Malware researcher Lukas Stefanko from security firm ESET discovered 13 malicious apps into Google Play that have been already downloaded and installed over half a million times (+560,000).
The malicious apps could allow attackers to install another app and trick the user into giving the permissions necessary for the installation.
App functionality demonstration pic.twitter.com/11HskeD56S
— Lukas Stefanko (@LukasStefanko) November 19, 2018
All the malicious apps are posing as games were published by the same developer named Luis O Pinto, at the time they have a low detection rate.
The cybercriminals aim to monetize their efforts pushing unsolicited advertisements to the user when they unlock the device.
Once installed, the malicious apps would remove their icon from the display immediately and downloads other malicious apps in the background.
The applications were all downloaded from a hardcoded address.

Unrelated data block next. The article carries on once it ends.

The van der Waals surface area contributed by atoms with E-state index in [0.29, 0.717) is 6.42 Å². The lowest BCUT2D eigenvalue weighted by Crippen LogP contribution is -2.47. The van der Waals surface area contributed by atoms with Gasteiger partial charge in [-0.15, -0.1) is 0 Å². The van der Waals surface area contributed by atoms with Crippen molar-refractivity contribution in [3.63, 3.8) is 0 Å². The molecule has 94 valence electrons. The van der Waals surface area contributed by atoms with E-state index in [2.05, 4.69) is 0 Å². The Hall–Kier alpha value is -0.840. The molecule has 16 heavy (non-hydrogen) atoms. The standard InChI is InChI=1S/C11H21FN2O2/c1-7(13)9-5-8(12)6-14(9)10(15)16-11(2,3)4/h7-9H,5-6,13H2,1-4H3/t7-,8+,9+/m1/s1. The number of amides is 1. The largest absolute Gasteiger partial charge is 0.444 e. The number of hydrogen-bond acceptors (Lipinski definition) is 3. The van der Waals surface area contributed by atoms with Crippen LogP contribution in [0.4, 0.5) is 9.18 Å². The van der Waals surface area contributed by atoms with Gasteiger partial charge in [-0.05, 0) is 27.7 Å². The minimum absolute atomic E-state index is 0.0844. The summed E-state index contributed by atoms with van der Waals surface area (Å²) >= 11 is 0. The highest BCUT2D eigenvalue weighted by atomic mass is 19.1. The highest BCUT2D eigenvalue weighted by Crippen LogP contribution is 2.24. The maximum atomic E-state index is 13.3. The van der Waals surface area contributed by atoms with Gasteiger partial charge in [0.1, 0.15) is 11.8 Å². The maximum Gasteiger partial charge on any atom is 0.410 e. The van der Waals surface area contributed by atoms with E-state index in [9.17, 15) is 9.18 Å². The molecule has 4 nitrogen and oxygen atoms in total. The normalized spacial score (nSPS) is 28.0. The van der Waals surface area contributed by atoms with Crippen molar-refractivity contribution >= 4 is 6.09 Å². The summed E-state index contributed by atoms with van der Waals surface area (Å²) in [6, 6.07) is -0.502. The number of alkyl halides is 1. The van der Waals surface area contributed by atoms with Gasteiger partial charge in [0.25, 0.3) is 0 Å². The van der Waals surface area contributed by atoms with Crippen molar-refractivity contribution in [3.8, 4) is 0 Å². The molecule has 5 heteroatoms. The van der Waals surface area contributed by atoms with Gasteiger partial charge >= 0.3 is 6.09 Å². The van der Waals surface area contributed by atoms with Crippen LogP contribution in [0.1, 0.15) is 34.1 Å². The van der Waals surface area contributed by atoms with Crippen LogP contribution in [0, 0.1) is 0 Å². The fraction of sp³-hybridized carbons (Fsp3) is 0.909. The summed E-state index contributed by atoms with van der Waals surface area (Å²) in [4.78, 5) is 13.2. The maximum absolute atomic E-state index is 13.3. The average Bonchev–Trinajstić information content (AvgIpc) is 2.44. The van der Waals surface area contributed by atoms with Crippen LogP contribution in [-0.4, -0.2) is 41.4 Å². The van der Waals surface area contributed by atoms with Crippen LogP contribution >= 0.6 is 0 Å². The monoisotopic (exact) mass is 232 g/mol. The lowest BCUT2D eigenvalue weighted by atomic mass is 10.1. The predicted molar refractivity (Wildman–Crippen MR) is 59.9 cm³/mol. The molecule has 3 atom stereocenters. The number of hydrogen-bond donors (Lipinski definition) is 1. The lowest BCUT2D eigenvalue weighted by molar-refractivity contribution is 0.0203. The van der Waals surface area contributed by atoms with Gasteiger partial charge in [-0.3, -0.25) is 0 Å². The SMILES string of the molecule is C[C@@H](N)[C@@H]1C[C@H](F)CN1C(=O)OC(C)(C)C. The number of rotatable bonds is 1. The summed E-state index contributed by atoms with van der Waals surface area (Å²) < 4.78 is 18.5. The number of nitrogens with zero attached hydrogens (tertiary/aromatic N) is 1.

In order to trick users into giving permissions to install the downloaded app, the malicious apps attempt to make the user believe that the installation failed and restarted, asking users to approve the action again.
The expert pointed out that the Game Center requests permissions for full network access and to view network and Wi-Fi connections, and to run at startup.
The malicious apps do not implement specific features, they only work as simple downloaders that can bypass Google Play security checks.
Stefanko confirmed that Game Center is no longer available at the link that is hardcoded in the malicious apps, after being informed of the fraudulent applications Google removed them from Google Play.
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(Security Affairs – Google Play, malicious apps)